Against Defensiveness and Moral Equivalence

Against Defensiveness and Moral Equivalence

by S. Abdallah Schleifer

I do not accept a current of thought running through some of the American Muslim internet discourse that I have been party to, that all of the sins or crimes of everyone else are reason for Muslims not to continuously denounce terrorism committed in the name of Islam, or reasons for Muslims not to attempt to understand what it is in many Muslims’ contemporary understanding of our religion that allows such crimes to take place and to be justified. Nor do I accept the insistence on finding only roots and causes of terrorism that are exclusively all outside of a particular way in which some Muslims understand Islam.

Is the “cause” colonialism?  Emir Abdul Qader al Jazeeri warred for years in the mid-19th century against one of the cruelest strains of European colonialism – French colonialism in Algeria –without committing one atrocious act. On the contrary he punished his own troops if they committed atrocities that are now par for the course among Islamist terrorists.  Perhaps the answer is that Amir Abdul Qader considered Islam above all as a personal path to a spiritual Reality, and not as a religion emptied of spiritual content and turned into a modern revolutionary ideology.

Crime is crime and when it happens we must face it. The defensiveness involved in rhetorical attacks on others—be they the descendents of the murderers of American Indians and slave traders, or the Dutch unit that failed to fight the Serbian forces that overran Srebrenica, are at the heart of the question.

I will digress to deal just with that one example—a Dutch government resigned because of the shame and embarrassment of a investigation and report that the Dutch Army undertook itself as to the shameful behavior of their unit in Srebrenica. Of course they didn’t have to, they could have responded by blaming the UN military and political command for failing to provide the free zone with the 5,000 or more troops needed to defend the zone instead of the 450 Dutch troops assigned the task which was indeed the case; or they could have responded to the shame, not by resigning but by blaming, (quite correctly) the UN military command for failing even to send in aircraft to break up the Serbian formations moving on the city; they could have blamed a Bosnian Muslim commander now on trial for war crimes for using the cover of the safe area to strike out at Serbian villages near Srebrenica in his own little game of ethnic cleansing which provided a convenient provocation for the Serbian onslaught. But they didn’t; they had the decency instead to experience shame and do the right thing.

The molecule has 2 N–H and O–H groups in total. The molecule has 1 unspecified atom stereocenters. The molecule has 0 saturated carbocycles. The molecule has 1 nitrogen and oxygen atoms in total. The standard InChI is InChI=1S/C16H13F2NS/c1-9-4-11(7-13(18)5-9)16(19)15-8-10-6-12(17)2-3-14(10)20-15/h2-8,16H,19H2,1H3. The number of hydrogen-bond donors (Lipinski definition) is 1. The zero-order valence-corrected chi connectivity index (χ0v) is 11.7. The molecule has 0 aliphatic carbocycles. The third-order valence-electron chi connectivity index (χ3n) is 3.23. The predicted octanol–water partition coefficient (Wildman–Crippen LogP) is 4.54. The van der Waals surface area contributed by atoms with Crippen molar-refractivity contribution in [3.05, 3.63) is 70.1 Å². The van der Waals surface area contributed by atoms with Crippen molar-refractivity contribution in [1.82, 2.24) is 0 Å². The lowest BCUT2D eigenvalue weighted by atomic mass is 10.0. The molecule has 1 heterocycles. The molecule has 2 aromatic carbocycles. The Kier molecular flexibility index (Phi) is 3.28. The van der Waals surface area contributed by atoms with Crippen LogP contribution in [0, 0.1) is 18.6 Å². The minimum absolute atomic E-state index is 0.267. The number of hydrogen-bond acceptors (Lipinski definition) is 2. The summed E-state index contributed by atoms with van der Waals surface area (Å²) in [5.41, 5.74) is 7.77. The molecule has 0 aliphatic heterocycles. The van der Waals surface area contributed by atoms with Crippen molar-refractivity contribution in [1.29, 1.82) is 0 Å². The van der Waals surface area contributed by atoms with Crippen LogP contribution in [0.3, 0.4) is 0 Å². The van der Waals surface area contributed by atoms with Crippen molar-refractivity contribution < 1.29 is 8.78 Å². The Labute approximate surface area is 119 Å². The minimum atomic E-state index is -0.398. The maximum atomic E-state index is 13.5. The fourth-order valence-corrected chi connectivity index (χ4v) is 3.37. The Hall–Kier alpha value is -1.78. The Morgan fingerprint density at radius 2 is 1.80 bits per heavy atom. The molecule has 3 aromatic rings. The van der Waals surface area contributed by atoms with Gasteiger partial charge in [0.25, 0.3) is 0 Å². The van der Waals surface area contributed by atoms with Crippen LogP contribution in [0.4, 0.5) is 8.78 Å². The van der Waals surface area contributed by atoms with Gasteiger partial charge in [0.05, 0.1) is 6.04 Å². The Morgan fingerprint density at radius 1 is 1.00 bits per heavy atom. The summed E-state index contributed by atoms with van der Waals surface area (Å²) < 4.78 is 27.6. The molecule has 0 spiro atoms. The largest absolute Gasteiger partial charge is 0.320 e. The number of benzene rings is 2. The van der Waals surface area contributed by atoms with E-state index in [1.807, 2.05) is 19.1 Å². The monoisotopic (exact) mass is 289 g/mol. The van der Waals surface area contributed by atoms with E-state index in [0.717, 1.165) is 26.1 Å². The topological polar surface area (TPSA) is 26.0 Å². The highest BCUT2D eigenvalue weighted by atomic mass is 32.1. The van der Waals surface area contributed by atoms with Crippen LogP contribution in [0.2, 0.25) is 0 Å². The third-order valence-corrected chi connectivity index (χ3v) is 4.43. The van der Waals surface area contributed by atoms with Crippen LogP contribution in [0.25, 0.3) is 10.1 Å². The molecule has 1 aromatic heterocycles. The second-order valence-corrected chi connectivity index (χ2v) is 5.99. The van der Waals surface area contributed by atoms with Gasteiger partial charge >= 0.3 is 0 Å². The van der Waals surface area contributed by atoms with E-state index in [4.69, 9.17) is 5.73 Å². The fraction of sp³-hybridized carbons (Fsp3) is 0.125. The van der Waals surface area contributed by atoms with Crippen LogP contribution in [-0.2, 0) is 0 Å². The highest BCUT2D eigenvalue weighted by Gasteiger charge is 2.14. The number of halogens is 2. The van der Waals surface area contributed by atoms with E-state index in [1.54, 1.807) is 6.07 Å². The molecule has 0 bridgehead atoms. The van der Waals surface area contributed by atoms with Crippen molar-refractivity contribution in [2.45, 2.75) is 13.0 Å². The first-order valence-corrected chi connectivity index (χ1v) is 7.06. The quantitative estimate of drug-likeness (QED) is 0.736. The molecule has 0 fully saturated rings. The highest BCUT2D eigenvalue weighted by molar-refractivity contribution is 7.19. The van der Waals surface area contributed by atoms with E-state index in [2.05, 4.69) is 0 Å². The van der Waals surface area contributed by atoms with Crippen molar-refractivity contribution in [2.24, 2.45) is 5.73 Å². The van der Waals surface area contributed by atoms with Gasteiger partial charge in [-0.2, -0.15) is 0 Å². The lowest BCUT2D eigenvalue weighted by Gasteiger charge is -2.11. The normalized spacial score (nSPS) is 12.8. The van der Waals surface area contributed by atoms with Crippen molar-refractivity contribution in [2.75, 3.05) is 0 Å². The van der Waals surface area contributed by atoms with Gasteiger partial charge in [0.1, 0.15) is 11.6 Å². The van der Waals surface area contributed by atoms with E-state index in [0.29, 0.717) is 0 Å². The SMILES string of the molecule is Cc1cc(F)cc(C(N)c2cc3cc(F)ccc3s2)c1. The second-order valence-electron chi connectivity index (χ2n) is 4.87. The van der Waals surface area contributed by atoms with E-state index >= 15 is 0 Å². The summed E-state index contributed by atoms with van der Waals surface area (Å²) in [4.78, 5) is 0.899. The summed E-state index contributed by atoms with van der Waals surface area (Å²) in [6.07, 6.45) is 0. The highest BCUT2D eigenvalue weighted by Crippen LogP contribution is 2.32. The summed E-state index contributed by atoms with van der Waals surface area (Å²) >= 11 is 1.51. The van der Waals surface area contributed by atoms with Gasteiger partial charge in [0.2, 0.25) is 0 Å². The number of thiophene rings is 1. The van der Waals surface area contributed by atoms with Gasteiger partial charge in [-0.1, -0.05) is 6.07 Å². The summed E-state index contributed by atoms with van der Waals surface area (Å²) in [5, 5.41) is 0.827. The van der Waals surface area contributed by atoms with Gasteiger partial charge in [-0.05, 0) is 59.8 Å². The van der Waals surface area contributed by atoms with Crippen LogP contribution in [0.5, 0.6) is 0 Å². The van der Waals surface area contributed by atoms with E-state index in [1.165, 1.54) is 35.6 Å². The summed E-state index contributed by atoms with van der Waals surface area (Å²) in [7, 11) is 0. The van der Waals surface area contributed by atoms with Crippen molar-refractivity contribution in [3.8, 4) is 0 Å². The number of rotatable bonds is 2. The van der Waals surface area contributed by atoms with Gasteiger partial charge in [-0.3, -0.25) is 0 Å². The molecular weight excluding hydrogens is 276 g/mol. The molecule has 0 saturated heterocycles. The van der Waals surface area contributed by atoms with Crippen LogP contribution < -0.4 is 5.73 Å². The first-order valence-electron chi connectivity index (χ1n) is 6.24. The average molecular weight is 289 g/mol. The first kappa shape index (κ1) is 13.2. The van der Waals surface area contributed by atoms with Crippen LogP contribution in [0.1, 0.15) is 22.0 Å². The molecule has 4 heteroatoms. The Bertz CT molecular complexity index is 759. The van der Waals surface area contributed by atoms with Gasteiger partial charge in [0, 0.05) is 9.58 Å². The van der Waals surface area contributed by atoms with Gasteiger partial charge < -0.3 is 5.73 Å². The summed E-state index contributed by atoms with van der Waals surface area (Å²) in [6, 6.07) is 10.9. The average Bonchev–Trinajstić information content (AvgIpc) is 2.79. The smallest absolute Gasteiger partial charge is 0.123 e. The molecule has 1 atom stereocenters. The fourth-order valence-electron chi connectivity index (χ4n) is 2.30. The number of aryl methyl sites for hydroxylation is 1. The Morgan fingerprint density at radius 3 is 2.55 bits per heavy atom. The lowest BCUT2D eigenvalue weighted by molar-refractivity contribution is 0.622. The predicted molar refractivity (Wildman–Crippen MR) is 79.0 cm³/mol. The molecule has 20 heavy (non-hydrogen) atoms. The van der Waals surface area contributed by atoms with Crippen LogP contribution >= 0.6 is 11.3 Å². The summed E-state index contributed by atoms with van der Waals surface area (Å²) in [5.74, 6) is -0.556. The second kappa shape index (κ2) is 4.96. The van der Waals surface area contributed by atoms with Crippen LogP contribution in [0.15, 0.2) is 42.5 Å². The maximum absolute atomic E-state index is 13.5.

That’s all I ask my fellow Muslims—lets get over old history—Amerindian genocide, the colonization and conquest of Palestine, the imperial conquest and looting of India etc etc, and do, now, the decent, the right thing.

Here is what matters. Every day terrible crimes are being committed against civilians—targeted civilians, be they Shiites praying in a mosque or Londoners on the tubes, or a year or so back, Israeli teenagers in a pizzeria, and these crimes are committed in the name of Islam, in the name of Allah and His Prophet. Nobody else does this sort of thing anymore for a variety of reasons. The IRA never killed in the Name of Jesus Christ and the Virgin Mary, the Tamil Tigers never killed in the name of Vishnu—the closest to this phenomena are the Hindu fundamentalists in India killing Indian Muslims or Jewish fundamentalist-settlers killing Palestinian villagers in the West Bank. But these are not a massive global phenomena but sporadic, generally low-key localized incidents—and what do they matter, from one’s own personal moral perspective, whereby as we were taught as children, “two wrongs do not make a right.” By that I mean, I oppose Jewish fundamentalist -settler terrorism in the West Bank but I do not share responsibility for it—other Israelis do, and to their credit, there is a slim majority of Israelis who favor pulling all the settlers out of the occupied West Bank as well as Gaza. I do, as a Muslim, share a certain personal responsibility for Islamist terrorism —I am called upon to act as a moral person, when crimes are committed in the name of my religion, in the Name that I call my God and in the name of His Prophet, and I remind my Muslim readers that is going on every day. And it’s neither low key nor sporadic

Let me underline this point at the price of repetition. Islamist Terrorism is horrendous. As a perversion of my religion, as a pollution of my religion I find it more horrendous than other crimes since I do not identify with the communities from whence come those individuals committing other crimes—like the fundamentalist Israeli settlers, or violent Hindu fundamentalists. My sympathies, as a Muslim, are entirely with those forces which seek to crush Islamist Terror—be it the Saudi Counter-Terrorist units in Riyadh, the Iraqi Army, the FBI or the CIA.

For me the great heroes of World War II are those third generation Japanese-Americans—who despite the most terrible and racist treatment of interned Japanese Americans; a treatment we Muslims should remember before tearing our hair out in anger at American and British back-lash—nevertheless served in the US Infantry, in Reconnaissance patrols in Italy, at the point of every American advance and taking the highest casualties. And it is in memory and to honor their profound patriotism that I will wear my regimental crest (7th Regiment, New York National Guard) on my customary cold-weather beret this coming winter, Insh’Allah.

 

S. Abdallah Schleifer, is Professor Emeritus of Journalism and Mass Communication at The American University in Cairo and a former NBC News Middle East producer-reporter and Cairo bureau chief. Email .(JavaScript must be enabled to view this email address) 

 


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